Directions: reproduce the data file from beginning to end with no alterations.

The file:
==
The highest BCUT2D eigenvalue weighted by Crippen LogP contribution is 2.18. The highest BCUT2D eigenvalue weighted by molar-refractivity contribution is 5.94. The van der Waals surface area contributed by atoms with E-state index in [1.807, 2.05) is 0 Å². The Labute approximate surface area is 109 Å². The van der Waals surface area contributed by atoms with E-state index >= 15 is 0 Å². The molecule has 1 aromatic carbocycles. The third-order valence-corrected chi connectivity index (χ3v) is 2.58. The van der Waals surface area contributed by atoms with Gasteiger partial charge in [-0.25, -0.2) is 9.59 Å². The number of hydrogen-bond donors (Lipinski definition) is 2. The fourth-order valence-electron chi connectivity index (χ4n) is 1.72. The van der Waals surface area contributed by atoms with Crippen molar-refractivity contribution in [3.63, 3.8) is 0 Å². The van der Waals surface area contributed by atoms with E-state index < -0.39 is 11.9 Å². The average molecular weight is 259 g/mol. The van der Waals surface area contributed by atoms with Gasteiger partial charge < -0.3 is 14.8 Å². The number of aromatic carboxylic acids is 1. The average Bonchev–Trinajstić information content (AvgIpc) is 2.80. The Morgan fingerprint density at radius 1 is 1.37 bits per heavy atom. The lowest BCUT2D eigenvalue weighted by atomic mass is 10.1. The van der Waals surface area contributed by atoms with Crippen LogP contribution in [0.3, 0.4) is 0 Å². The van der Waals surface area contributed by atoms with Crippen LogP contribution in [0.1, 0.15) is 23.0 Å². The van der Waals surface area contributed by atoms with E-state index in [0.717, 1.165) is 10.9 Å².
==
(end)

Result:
The highest BCUT2D eigenvalue weighted by Crippen LogP contribution is 2.18. The highest BCUT2D eigenvalue weighted by molar-refractivity contribution is 5.94. The van der Waals surface area contributed by atoms with E-state index in [1.807, 2.05) is 0 Å². The Labute approximate surface area is 109 Å². The van der Waals surface area contributed by atoms with E-state index >= 15 is 0 Å². The molecule has 1 aromatic carbocycles. The third-order valence-corrected chi connectivity index (χ3v) is 2.58. The van der Waals surface area contributed by atoms with Gasteiger partial charge in [-0.25, -0.2) is 9.59 Å². The number of hydrogen-bond donors (Lipinski definition) is 2. The fourth-order valence-electron chi connectivity index (χ4n) is 1.72. The van der Waals surface area contributed by atoms with Crippen molar-refractivity contribution in [3.63, 3.8) is 0 Å². The van der Waals surface area contributed by atoms with E-state index < -0.39 is 11.9 Å². The average molecular weight is 259 g/mol. The van der Waals surface area contributed by atoms with Gasteiger partial charge < -0.3 is 14.8 Å². The number of aromatic carboxylic acids is 1. The average Bonchev–Trinajstić information content (AvgIpc) is 2.80. The Morgan fingerprint density at radius 1 is 1.37 bits per heavy atom. The lowest BCUT2D eigenvalue weighted by atomic mass is 10.1. The van der Waals surface area contributed by atoms with Crippen LogP contribution in [0.3, 0.4) is 0 Å². The van der Waals surface area contributed by atoms with Crippen LogP contribution in [0.1, 0.15) is 23.0 Å². The van der Waals surface area contributed by atoms with E-state index in [0.717, 1.165) is 10.9 Å².